Reading 2666: Part II
This is the second part of a dialogue/collaborative review about Roberto Bolano’s 2666 between contributors Jacob Singer and Benjamin van Loon. Read Part I here.
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The novel is broken into five sections, and the first book follows four academics (all from different European countries) searching for the mysterious novelist Benno von Archimboldi—think Pynchon in the sense that nobody know what he looks like. We readers follow von Archimboldi as he moves from being a cult writer to a canonized, mainstream author. So much of this section focuses on desiring someone or something that is elusive, which reminds me of Pynchon’s V. If they, the academics, could only get their hands on this person than they would understand something important, which puts emphasis on the artist and not the art. Is this a social commentary? Or is this a literary device that keeps characters in motion?
Liz Norton, the lone female academic, ends up having carefree sexual encounters with all three academics. This acts as a subplot that keeps the characters moving and interacting in way that keeps things interesting and plots one against the other, especially Jean-Claude Pelletier and Manuel Espinoza. At one point Norton finds herself saying, “Sooner or later I’ll have to choose” (35). This happens early in the 159 page section but is a theme that plays throughout most of the section. So plot wise you have a quest for von Archimboldi and a love triangle among friends.
One of the things I like about reading this text is how often he marks breaks on the page. When reading some of those other big books (Gravity’s Rainbow/ Infinite Jest) a reader can feel lost as pages continue with what feels like no end. This book isn’t dense, so its length shouldn’t intimidate readers.
One post-modern idea that surfaced in this section is the notion of doubles. On page thirty-nine, Moriri is credited with the idea that:
The Swabian was a grotesque double of Archimboldi, his twin, the negative image of a developed photograph that keeps looming larger, becoming more powerful, more oppressive, without ever losing its link to the negative (which undergoes the reverse process, gradually altered by time and fate), the two images somehow still the same: both young men in the years of terror and barbarism under Hitler, both World War II veterans, both writers, both citizens of a bankrupt nation, both poor bastards adrift at the moment when they meet and (in their grotesque fashion) recognize each other, Archimboldi as a struggling writer, the Swabian as “cultural promoter” in a town where culture was hardly a serious concern. (39)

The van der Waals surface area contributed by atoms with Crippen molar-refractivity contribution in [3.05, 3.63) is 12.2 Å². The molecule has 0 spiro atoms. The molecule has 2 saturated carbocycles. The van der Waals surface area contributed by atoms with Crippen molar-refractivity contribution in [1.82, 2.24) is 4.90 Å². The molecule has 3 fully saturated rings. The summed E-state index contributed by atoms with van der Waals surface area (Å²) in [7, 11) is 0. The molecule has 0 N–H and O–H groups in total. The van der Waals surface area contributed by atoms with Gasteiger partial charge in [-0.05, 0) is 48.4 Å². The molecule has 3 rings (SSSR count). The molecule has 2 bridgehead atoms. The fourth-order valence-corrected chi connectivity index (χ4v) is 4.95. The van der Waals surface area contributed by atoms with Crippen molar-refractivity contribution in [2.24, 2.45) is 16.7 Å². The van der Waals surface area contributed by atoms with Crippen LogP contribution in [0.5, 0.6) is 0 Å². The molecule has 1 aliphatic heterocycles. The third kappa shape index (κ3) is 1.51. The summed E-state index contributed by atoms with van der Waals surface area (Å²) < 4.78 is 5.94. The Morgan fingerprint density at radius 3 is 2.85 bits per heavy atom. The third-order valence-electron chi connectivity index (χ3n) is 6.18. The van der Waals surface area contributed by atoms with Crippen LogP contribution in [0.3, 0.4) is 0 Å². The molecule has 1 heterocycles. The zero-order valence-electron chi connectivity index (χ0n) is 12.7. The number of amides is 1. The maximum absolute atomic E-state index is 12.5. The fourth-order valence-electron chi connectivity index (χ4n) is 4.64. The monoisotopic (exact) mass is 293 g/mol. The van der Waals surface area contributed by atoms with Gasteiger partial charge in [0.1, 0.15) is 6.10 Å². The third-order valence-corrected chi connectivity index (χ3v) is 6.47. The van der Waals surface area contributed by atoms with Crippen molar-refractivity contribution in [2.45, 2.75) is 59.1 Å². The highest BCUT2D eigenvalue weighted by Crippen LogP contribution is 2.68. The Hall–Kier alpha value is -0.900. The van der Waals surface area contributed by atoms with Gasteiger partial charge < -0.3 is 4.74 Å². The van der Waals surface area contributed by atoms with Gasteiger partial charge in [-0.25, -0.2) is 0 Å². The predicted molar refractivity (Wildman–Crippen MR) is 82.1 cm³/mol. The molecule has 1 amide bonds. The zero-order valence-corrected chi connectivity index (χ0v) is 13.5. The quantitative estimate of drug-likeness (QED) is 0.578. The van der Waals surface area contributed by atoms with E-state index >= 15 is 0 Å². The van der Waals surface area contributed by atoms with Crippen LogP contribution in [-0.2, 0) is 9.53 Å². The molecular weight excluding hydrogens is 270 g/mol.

Here we see Bolaño as a maximalist writer who can produce beautifully structured sentences that unravel before the reader. That’s one of the things I adore about his prose. Just look at how he blends biographical information with pure abstraction—the apprentice writer would shoot for pure abstraction (which falls flat and sophomoric) while the realist would simply compare and contrast the two men (most likely in different sentences or different paragraphs; most likely in different sections of the story, assuming that the reader will connect the facts). As a student of style, I live and die by moments like this in the text because this is the author sliding into a character’s language. Most of the text isn’t this complex; most sentences are not this long. There is another Proustian sentence worth noting: page eighteen to twenty-two. But for the most part these are exception to the norm.
Benjamin, do you consider this purple prose? Is his language too extravagant? All of it? Some of it? Think this is an interesting thing because every reader brings their own aesthetic temperament to a text. I acknowledge that I like convoluted texts, so for me this doesn’t feel overdone. I would consider this to be an Encyclopedic Narrative. Bolaño puts in a lot of factual information about the critics and the conferences they attend.
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BENJAMIN VAN LOON:
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